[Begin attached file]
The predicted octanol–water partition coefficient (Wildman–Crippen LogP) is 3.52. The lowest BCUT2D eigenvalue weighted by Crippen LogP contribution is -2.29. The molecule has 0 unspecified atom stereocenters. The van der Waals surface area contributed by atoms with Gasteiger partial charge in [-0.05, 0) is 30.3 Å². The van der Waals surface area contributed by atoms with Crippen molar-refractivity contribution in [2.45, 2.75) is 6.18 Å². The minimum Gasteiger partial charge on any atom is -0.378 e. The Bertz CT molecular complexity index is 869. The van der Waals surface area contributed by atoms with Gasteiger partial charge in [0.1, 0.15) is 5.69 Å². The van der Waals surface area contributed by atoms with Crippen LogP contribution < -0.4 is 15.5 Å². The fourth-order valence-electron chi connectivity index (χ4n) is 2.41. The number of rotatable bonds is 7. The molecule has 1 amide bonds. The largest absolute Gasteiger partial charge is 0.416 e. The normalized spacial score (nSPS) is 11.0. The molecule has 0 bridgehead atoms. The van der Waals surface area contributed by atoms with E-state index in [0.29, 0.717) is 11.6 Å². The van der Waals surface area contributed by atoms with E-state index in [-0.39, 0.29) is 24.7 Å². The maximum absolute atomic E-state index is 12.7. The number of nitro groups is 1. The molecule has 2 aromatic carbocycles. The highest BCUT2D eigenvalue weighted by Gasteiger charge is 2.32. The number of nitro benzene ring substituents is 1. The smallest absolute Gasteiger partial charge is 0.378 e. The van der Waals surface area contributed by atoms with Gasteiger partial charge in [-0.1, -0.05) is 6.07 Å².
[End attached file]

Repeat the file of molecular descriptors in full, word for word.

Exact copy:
The predicted octanol–water partition coefficient (Wildman–Crippen LogP) is 3.52. The lowest BCUT2D eigenvalue weighted by Crippen LogP contribution is -2.29. The molecule has 0 unspecified atom stereocenters. The van der Waals surface area contributed by atoms with Gasteiger partial charge in [-0.05, 0) is 30.3 Å². The van der Waals surface area contributed by atoms with Crippen molar-refractivity contribution in [2.45, 2.75) is 6.18 Å². The minimum Gasteiger partial charge on any atom is -0.378 e. The Bertz CT molecular complexity index is 869. The van der Waals surface area contributed by atoms with Gasteiger partial charge in [0.1, 0.15) is 5.69 Å². The van der Waals surface area contributed by atoms with Crippen LogP contribution < -0.4 is 15.5 Å². The fourth-order valence-electron chi connectivity index (χ4n) is 2.41. The number of rotatable bonds is 7. The molecule has 1 amide bonds. The largest absolute Gasteiger partial charge is 0.416 e. The normalized spacial score (nSPS) is 11.0. The molecule has 0 bridgehead atoms. The van der Waals surface area contributed by atoms with E-state index in [0.29, 0.717) is 11.6 Å². The van der Waals surface area contributed by atoms with E-state index in [-0.39, 0.29) is 24.7 Å². The maximum absolute atomic E-state index is 12.7. The number of nitro groups is 1. The molecule has 2 aromatic carbocycles. The highest BCUT2D eigenvalue weighted by Gasteiger charge is 2.32. The number of nitro benzene ring substituents is 1. The smallest absolute Gasteiger partial charge is 0.378 e. The van der Waals surface area contributed by atoms with Gasteiger partial charge in [-0.1, -0.05) is 6.07 Å².